12 years ago, in County Tyrone, Northern Ireland, when Charlotte Caldwell gave birth to her son Billy, he was a completely normal little boy. Circumstances quickly changed when four months and hundreds of epileptic seizures later, Billy was diagnosed with severe epilepsy. The pair then spent the next 16 weeks in the hospital where Billy was medicated with, tells mom Charlotte, “every different pharmaceutical medication you could think of.” After no available seizure medications worked, then eight-month-old Billy was “sent home to die” by doctors in Belfast.
Charlotte refused to accept the diagnosis and fundraised for Billy to have access to international treatment. “Even though he was having all those seizures every single day and every single night. I knew in my heart of hearts that he was dying, it was only going to be a matter of time because of the severity and the frequency of the seizures,” Charlotte told RSVP Live.
The fundraising proved successful, and mother and son were off to the United States to see Chicago-based epilepsy specialist, Dr Douglas Nordli. After intensive treatment, under Dr Nordli’s care, Billy’s condition stabilized but, due to the hundreds-a-day seizures, then two-year-old Billy “couldn’t hold up his own head; he was just lying there completely depleted.” Mother continued to fight for son, however. With two-year-long physiotherapy, Billy was slowly taught how to sit, crawl, stand, and eventually walk.
The treatment was able to stop seizures for eight years. The pair returned home to Northern Ireland. His quality of life improved with the significantly reduced seizures Billy was fine until June 2016, when he woke up and his seizures were back “with a vengeance.” After again unsuccessfully seeking help in Northern Ireland and the UK, Charlotte went back to Dr. Nordli, now based in Los Angeles.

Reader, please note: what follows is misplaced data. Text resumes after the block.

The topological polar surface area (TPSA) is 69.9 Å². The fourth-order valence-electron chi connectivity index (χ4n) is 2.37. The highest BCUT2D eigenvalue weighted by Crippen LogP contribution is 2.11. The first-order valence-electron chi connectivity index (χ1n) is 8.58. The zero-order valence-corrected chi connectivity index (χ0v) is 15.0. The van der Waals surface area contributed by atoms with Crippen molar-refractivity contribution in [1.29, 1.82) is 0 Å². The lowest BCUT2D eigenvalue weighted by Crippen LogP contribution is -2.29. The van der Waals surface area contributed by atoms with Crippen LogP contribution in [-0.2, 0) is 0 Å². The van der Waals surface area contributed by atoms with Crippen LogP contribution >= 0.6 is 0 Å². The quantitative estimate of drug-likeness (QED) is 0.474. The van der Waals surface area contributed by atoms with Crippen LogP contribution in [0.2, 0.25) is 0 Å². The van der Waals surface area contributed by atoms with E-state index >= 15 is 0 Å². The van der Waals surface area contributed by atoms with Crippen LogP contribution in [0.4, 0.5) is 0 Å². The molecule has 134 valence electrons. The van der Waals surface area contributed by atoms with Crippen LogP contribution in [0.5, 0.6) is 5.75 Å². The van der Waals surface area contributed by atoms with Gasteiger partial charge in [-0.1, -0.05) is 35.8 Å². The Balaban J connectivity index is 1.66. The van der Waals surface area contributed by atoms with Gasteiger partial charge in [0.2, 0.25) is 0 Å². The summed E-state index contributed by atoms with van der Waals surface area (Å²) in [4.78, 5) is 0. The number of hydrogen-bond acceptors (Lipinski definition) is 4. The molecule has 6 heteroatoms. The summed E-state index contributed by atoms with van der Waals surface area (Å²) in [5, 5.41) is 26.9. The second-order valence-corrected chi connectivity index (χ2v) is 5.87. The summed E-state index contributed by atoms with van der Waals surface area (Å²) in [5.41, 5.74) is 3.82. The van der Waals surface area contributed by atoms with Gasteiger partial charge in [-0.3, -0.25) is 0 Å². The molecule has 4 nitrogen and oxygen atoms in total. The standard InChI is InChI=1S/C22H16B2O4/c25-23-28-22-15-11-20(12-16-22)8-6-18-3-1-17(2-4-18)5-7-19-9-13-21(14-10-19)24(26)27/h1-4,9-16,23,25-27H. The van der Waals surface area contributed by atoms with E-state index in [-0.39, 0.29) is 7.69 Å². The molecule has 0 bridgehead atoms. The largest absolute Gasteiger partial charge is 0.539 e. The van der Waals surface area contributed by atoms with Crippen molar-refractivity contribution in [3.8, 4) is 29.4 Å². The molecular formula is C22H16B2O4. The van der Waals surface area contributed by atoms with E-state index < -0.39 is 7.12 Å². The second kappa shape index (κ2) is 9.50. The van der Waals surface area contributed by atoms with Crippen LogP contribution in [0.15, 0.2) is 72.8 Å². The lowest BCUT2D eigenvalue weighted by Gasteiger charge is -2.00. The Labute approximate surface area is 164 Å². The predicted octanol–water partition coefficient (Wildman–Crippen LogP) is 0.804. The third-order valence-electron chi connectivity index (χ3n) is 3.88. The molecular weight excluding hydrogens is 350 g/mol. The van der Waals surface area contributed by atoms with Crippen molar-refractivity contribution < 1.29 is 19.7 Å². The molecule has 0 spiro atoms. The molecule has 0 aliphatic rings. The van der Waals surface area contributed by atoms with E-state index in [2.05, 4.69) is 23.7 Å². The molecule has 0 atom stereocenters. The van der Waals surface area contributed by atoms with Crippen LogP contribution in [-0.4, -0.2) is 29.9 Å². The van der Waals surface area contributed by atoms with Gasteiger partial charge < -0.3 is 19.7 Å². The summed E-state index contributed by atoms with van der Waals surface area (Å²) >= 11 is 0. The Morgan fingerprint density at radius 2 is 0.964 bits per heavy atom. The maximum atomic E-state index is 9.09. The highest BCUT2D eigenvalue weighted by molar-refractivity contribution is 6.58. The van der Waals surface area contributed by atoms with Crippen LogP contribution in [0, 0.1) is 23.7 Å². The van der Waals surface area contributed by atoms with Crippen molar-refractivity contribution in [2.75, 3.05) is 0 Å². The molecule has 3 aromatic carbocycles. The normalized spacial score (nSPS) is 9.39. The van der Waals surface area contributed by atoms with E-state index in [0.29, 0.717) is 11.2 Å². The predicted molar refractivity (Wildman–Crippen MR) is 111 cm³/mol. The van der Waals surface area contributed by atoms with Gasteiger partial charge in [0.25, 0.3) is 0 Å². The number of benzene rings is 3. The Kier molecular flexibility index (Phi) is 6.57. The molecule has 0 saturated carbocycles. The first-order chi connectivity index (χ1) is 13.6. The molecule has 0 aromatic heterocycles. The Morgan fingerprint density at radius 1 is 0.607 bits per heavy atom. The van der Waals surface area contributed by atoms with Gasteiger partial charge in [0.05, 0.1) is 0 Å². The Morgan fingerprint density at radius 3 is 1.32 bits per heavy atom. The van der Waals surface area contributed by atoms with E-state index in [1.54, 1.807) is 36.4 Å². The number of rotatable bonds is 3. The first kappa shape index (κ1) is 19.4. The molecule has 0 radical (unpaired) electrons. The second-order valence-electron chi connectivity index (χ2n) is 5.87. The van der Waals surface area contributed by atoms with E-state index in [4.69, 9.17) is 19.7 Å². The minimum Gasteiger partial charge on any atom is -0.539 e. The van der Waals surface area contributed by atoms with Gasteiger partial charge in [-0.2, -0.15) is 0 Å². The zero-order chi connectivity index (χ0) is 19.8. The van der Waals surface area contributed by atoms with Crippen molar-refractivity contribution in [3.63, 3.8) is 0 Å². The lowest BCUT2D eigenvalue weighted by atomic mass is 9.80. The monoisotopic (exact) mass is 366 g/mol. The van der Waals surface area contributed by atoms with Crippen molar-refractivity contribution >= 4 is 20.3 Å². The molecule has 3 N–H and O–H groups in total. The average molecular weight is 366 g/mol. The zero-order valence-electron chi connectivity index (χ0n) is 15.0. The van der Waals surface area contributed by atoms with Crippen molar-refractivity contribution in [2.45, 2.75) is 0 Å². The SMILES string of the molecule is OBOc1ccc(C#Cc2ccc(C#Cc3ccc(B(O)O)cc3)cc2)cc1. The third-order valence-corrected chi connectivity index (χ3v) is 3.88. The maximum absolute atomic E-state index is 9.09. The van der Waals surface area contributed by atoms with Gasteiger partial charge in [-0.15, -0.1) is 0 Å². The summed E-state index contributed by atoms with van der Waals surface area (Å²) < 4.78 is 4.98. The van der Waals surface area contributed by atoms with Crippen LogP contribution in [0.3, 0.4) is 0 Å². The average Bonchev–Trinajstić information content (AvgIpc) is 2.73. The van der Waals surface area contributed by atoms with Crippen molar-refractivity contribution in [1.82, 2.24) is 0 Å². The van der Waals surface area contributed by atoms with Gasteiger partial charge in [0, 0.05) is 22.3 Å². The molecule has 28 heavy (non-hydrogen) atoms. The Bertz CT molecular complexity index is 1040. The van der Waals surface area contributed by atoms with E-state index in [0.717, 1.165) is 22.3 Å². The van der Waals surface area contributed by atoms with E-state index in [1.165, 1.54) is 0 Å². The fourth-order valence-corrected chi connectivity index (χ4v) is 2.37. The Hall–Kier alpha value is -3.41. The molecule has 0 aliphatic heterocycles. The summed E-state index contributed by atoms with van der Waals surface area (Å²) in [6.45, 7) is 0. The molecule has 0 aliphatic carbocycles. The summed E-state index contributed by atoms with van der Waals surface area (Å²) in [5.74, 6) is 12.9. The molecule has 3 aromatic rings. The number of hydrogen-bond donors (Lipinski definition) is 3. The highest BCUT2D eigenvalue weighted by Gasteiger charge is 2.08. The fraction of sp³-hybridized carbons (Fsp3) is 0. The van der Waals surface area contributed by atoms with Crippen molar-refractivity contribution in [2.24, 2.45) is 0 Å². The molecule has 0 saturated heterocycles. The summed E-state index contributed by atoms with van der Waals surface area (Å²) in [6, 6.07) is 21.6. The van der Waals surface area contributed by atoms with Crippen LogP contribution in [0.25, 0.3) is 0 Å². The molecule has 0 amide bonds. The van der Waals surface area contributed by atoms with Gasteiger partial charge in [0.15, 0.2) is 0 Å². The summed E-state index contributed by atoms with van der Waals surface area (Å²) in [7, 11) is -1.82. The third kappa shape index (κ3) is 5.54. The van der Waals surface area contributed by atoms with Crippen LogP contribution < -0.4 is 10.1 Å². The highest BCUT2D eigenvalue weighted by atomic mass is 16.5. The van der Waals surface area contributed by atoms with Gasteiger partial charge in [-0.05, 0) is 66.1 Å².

Dr. Nordli discovered Billy’s return of life-threatening seizures was the result of a brain lesion, caused by earlier untreated brain damage. As his brain grew, so did the damaged area. A proposed surgery would remove the left temporal lobe which would have affected Billy’s memory and speech. His mother was reluctant to pursue, saying “we would have been back to square one.”
It was then that Dr. Nordli recommended cannabis oil, which over the past two years has managed to shrink the lesion. The cannabis oil contains both cannabidiol (CBD) and tetrahydrocannabinol (THC). The CBD cannabis spectrum oil has resulted in her little boy being seizure-free.
After much hassle, in 2017, Billy Caldwell became the first person prescribed medical marijuana on the NHS. Not long after, in May 2018, she went to renew the prescription and was told it would not be possible. Billy’s NHS doctor, Brendan O’Hare began writing the prescriptions. The doctor was then summoned to a meeting with Home Office officials and told to stop. Dr Brendan O’Hare said there is an ethical issue is not allowing Billy to have CBD.
In June 2018, Charlotte made an attempt to bring the medication and her son into the UK from Canada. She travelled “halfway around the world” to get the medication necessary to keep her son alive. Billy’s CBD was confiscated by airport officials at Heathrow Airport. Billy began to again have multiple seizures per day. He was taken to the Chelsea and Westminster hospital on a Monday and the oil did not arrive until Saturday.
His medication was only administered under a special 20-day licence and is not allowed to be taken home. The Home Office said it was an “exceptional licence” for a “short-term emergency.” Charlotte told reporters, “My experience leaves me in no doubt that the Home Office can no longer play a role in the administration of medication for sick children in our country…Children are dying in our country and it needs to stop now.” As of now, Billy’s mother’s fight continues.